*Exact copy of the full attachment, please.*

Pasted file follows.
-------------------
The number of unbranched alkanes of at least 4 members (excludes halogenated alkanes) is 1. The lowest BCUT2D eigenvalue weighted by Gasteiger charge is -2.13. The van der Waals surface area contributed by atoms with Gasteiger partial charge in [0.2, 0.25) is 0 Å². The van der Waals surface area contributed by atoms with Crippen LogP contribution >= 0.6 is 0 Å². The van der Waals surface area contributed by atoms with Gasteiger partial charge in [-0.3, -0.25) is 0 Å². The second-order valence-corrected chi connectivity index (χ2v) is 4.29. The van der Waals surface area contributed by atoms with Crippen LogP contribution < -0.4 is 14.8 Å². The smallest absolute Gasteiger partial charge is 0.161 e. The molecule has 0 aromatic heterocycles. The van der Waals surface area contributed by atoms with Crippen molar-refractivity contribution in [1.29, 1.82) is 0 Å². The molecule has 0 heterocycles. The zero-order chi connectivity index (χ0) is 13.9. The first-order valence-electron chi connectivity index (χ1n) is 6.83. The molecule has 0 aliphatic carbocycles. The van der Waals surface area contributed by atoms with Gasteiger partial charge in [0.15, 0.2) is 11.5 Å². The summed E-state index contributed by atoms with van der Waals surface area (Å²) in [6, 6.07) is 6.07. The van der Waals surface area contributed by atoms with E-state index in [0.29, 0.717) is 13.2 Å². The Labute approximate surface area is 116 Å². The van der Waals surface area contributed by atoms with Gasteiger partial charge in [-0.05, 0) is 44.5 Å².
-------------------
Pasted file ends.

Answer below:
The number of unbranched alkanes of at least 4 members (excludes halogenated alkanes) is 1. The lowest BCUT2D eigenvalue weighted by Gasteiger charge is -2.13. The van der Waals surface area contributed by atoms with Gasteiger partial charge in [0.2, 0.25) is 0 Å². The van der Waals surface area contributed by atoms with Crippen LogP contribution >= 0.6 is 0 Å². The van der Waals surface area contributed by atoms with Gasteiger partial charge in [-0.3, -0.25) is 0 Å². The second-order valence-corrected chi connectivity index (χ2v) is 4.29. The van der Waals surface area contributed by atoms with Crippen LogP contribution < -0.4 is 14.8 Å². The smallest absolute Gasteiger partial charge is 0.161 e. The molecule has 0 aromatic heterocycles. The van der Waals surface area contributed by atoms with Crippen molar-refractivity contribution in [1.29, 1.82) is 0 Å². The molecule has 0 heterocycles. The zero-order chi connectivity index (χ0) is 13.9. The first-order valence-electron chi connectivity index (χ1n) is 6.83. The molecule has 0 aliphatic carbocycles. The van der Waals surface area contributed by atoms with Gasteiger partial charge in [0.15, 0.2) is 11.5 Å². The summed E-state index contributed by atoms with van der Waals surface area (Å²) in [6, 6.07) is 6.07. The van der Waals surface area contributed by atoms with E-state index in [0.29, 0.717) is 13.2 Å². The Labute approximate surface area is 116 Å². The van der Waals surface area contributed by atoms with Gasteiger partial charge in [-0.05, 0) is 44.5 Å².